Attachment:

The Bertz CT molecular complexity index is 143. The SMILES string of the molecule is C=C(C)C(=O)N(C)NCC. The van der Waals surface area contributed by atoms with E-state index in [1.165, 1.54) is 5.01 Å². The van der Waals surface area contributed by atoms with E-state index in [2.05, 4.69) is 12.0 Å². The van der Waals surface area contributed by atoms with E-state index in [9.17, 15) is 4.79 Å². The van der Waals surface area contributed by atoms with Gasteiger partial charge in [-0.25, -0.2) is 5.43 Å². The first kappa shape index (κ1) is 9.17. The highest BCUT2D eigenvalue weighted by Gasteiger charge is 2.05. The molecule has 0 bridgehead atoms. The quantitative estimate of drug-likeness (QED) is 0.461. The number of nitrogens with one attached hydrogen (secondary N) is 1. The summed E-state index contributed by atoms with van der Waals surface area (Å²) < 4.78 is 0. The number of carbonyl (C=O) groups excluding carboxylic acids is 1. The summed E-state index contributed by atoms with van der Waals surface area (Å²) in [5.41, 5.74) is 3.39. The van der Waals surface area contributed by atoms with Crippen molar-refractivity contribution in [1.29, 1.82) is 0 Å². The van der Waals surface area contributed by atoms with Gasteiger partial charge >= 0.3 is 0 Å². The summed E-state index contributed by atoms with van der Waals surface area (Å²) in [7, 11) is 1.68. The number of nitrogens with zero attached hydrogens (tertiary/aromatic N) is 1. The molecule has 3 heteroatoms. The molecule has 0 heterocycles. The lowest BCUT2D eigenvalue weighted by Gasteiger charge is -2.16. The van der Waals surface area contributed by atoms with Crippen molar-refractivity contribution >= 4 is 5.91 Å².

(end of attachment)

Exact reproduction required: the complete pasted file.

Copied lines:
The Bertz CT molecular complexity index is 143. The SMILES string of the molecule is C=C(C)C(=O)N(C)NCC. The van der Waals surface area contributed by atoms with E-state index in [1.165, 1.54) is 5.01 Å². The van der Waals surface area contributed by atoms with E-state index in [2.05, 4.69) is 12.0 Å². The van der Waals surface area contributed by atoms with E-state index in [9.17, 15) is 4.79 Å². The van der Waals surface area contributed by atoms with Gasteiger partial charge in [-0.25, -0.2) is 5.43 Å². The first kappa shape index (κ1) is 9.17. The highest BCUT2D eigenvalue weighted by Gasteiger charge is 2.05. The molecule has 0 bridgehead atoms. The quantitative estimate of drug-likeness (QED) is 0.461. The number of nitrogens with one attached hydrogen (secondary N) is 1. The summed E-state index contributed by atoms with van der Waals surface area (Å²) < 4.78 is 0. The number of carbonyl (C=O) groups excluding carboxylic acids is 1. The summed E-state index contributed by atoms with van der Waals surface area (Å²) in [5.41, 5.74) is 3.39. The van der Waals surface area contributed by atoms with Crippen molar-refractivity contribution in [1.29, 1.82) is 0 Å². The van der Waals surface area contributed by atoms with Gasteiger partial charge >= 0.3 is 0 Å². The summed E-state index contributed by atoms with van der Waals surface area (Å²) in [7, 11) is 1.68. The number of nitrogens with zero attached hydrogens (tertiary/aromatic N) is 1. The molecule has 3 heteroatoms. The molecule has 0 heterocycles. The lowest BCUT2D eigenvalue weighted by Gasteiger charge is -2.16. The van der Waals surface area contributed by atoms with Crippen molar-refractivity contribution >= 4 is 5.91 Å².